"The real trick to life is not to be in the know, but to be in the mystery."
-Fred Alan Wolf

02 July 2017


The Beast God Forgot to Invent begins with a caution, “The danger of civilization, of course, is that you will piss away your life on nonsense.” It is, importantly, not a certitude but a danger. I found it clear, in his works, that Jim Harrison relished opportunities to partake in the best that civilization had to offer. Natural land is central to his writing and his persona but ultimately he was about living life fully. Based on how he wrote about life I’d say he consumed it. But the opportunity to consume life as opposed to just getting through is fraught with its own pitfalls.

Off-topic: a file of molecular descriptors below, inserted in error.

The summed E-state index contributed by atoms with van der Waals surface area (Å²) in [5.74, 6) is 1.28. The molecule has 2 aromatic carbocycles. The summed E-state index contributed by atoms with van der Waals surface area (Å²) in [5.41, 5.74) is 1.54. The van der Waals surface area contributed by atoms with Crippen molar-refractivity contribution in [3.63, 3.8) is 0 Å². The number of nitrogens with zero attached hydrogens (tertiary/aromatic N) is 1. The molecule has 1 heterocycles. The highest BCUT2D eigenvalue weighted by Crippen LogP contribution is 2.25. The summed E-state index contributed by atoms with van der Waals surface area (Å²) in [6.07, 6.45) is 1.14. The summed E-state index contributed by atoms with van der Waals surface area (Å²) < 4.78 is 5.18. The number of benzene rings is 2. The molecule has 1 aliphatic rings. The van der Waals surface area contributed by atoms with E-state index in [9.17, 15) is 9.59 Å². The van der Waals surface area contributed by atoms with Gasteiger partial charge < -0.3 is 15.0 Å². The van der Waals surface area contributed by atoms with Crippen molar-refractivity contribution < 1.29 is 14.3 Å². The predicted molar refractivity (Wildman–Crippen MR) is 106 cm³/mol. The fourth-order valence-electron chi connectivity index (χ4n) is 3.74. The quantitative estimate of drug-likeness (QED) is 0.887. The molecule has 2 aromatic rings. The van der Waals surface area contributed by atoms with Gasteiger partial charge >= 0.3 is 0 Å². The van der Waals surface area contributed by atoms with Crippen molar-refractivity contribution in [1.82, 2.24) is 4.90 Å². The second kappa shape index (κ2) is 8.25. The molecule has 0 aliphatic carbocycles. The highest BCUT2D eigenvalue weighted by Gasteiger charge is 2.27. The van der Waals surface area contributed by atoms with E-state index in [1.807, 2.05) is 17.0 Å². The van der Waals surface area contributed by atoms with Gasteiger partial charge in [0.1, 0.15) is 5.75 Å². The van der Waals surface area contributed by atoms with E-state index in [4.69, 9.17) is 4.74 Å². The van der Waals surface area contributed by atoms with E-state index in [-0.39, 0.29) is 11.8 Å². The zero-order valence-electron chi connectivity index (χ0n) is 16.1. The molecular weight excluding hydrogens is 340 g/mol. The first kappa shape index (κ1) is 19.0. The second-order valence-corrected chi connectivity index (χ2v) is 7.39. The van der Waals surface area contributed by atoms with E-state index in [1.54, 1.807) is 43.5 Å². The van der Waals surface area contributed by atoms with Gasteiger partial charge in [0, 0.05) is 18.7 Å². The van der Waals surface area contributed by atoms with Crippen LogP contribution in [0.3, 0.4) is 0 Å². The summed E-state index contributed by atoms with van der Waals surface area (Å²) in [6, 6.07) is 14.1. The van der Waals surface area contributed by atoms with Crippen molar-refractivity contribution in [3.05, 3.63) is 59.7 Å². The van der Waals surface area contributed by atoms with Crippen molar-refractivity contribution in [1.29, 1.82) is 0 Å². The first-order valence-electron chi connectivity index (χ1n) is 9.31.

The caution about civilization is reframed later in the story. “Like any other mammal I am trying,” the narrator tells us, “moment by moment, to think of what I should do next.” The thing is, most mammals are still wild animals. For them that decision is pretty straightforward. It is for the rest of us that the decision carries particular weight, and room for folly. Jim Harrison was an imperfect but powerful guide for that reckoning.

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